Friday, September 3, 2010

In Flanders Fields

For me, Spring in Utah fully comes into play with poppies. Tulips and daffodils may bloom first, but there is often still snow on the ground and the world is cold and dead. It is not until after the bulb flowers are gone that I feel Spring in the air as my family home is ablaze with orange and red poppies. Our yard is filled with them—haphazard, chaotic, and absolutely beautiful. It is the high point of the season in my opinion. Like most of the flowers in our garden, my great-grandmother brought them here from some far away place on one of her many adventures, and every Spring I sit among the fiery colors and think of her, my past, and my family—for me, poppies are all about memories.

The first day here in London I was surprised to find red poppies everywhere—cathedrals, Abbeys, churches, tourist attractions, restaurants, grocery stores, statues, the Underground, shopping malls, country fields far from civilization—you cannot go a day in London without seeing a red poppy of some kind, natural or manmade. So of course I had to ask: why? Why poppies, and why so many? I had heard a musical rendition of John McCrae’s “In Flanders Fields” a few years back so I knew the story, but could a single moment in history really be so influential on us even today? Just as the memories of my childhood find life in the poppies surrounding my home, the memory of the Great War presses on, materialized in something as simple as a red poppy. Transcending its natural purpose, the red poppy stands as an eternal monument to the dead, preserving their memory in its iconic presence. Here on our journey back from Paris there were red poppies on the side of every road.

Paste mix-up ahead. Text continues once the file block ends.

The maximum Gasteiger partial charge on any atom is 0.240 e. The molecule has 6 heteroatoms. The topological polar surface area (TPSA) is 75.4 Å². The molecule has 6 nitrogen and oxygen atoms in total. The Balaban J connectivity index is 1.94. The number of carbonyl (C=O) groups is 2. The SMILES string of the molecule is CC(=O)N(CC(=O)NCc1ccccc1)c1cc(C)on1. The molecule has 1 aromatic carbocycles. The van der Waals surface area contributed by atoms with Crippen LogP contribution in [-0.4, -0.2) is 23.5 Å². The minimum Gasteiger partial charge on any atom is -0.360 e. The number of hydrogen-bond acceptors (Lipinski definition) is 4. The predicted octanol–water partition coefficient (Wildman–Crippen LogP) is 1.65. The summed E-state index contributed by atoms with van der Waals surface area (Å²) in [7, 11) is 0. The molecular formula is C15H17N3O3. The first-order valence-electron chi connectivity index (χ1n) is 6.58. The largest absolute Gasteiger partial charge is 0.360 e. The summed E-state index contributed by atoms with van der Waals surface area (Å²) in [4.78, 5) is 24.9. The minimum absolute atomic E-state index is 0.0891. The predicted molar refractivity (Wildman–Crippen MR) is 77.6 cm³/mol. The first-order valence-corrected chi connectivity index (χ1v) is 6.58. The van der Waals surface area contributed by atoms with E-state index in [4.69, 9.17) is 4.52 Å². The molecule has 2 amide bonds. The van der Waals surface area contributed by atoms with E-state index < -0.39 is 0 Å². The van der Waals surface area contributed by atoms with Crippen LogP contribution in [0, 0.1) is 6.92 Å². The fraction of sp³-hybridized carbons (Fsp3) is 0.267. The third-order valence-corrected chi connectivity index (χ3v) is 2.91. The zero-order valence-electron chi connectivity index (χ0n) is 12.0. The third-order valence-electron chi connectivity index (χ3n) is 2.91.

In Flanders Fields

In Flanders fields the poppies blow
Between the crosses, row on row,
That mark our place; and in the sky
The larks, still bravely singing, fly
Scarce heard amid the guns below.

We are the Dead. Short days ago
We lived, felt dawn, saw sunset glow,
Loved and were loved, and now we lie,
In Flanders fields.

Take up our quarrel with the foe:
To you from failing hands we throw
The torch; be yours to hold it high.
If ye break faith with us who die
We shall not sleep, though poppies grow
In Flanders fields.

John McCrae

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